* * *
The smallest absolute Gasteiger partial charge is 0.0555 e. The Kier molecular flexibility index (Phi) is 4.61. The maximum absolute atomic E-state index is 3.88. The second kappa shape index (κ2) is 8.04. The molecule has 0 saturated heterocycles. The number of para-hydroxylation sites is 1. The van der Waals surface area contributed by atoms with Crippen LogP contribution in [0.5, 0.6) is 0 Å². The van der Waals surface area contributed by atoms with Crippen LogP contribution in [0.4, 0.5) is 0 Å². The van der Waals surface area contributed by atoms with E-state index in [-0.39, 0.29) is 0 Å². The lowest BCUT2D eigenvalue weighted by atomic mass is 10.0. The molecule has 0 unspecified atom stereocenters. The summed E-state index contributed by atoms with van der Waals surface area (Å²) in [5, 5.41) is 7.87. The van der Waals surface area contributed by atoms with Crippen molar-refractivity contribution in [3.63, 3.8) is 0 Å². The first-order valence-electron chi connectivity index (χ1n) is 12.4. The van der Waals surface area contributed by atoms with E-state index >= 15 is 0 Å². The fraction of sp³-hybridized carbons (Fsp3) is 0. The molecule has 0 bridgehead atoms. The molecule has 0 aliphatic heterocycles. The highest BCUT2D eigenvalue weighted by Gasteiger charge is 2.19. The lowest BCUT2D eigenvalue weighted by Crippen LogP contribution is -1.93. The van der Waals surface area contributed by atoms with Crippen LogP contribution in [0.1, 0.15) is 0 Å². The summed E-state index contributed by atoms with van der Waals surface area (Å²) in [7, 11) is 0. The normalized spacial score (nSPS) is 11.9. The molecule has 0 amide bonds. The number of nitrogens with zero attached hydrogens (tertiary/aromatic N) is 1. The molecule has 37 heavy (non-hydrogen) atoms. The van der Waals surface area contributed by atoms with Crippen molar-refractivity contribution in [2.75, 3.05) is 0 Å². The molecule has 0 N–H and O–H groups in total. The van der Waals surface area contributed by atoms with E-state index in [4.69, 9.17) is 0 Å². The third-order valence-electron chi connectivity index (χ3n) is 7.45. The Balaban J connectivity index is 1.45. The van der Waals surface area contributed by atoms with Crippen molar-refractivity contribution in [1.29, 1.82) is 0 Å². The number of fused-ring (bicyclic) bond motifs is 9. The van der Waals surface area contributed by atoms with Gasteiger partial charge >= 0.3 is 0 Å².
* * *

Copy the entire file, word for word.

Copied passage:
The smallest absolute Gasteiger partial charge is 0.0555 e. The Kier molecular flexibility index (Phi) is 4.61. The maximum absolute atomic E-state index is 3.88. The second kappa shape index (κ2) is 8.04. The molecule has 0 saturated heterocycles. The number of para-hydroxylation sites is 1. The van der Waals surface area contributed by atoms with Crippen LogP contribution in [0.5, 0.6) is 0 Å². The van der Waals surface area contributed by atoms with Crippen LogP contribution in [0.4, 0.5) is 0 Å². The van der Waals surface area contributed by atoms with E-state index in [-0.39, 0.29) is 0 Å². The lowest BCUT2D eigenvalue weighted by atomic mass is 10.0. The molecule has 0 unspecified atom stereocenters. The summed E-state index contributed by atoms with van der Waals surface area (Å²) in [5, 5.41) is 7.87. The van der Waals surface area contributed by atoms with Crippen molar-refractivity contribution in [3.63, 3.8) is 0 Å². The first-order valence-electron chi connectivity index (χ1n) is 12.4. The van der Waals surface area contributed by atoms with E-state index >= 15 is 0 Å². The fraction of sp³-hybridized carbons (Fsp3) is 0. The molecule has 0 bridgehead atoms. The molecule has 0 aliphatic heterocycles. The highest BCUT2D eigenvalue weighted by Gasteiger charge is 2.19. The lowest BCUT2D eigenvalue weighted by Crippen LogP contribution is -1.93. The van der Waals surface area contributed by atoms with Crippen LogP contribution in [0.1, 0.15) is 0 Å². The summed E-state index contributed by atoms with van der Waals surface area (Å²) in [7, 11) is 0. The normalized spacial score (nSPS) is 11.9. The molecule has 0 amide bonds. The number of nitrogens with zero attached hydrogens (tertiary/aromatic N) is 1. The molecule has 37 heavy (non-hydrogen) atoms. The van der Waals surface area contributed by atoms with Crippen molar-refractivity contribution in [2.75, 3.05) is 0 Å². The molecule has 0 N–H and O–H groups in total. The van der Waals surface area contributed by atoms with E-state index in [4.69, 9.17) is 0 Å². The third-order valence-electron chi connectivity index (χ3n) is 7.45. The Balaban J connectivity index is 1.45. The van der Waals surface area contributed by atoms with Crippen molar-refractivity contribution in [1.29, 1.82) is 0 Å². The number of fused-ring (bicyclic) bond motifs is 9. The van der Waals surface area contributed by atoms with Gasteiger partial charge >= 0.3 is 0 Å².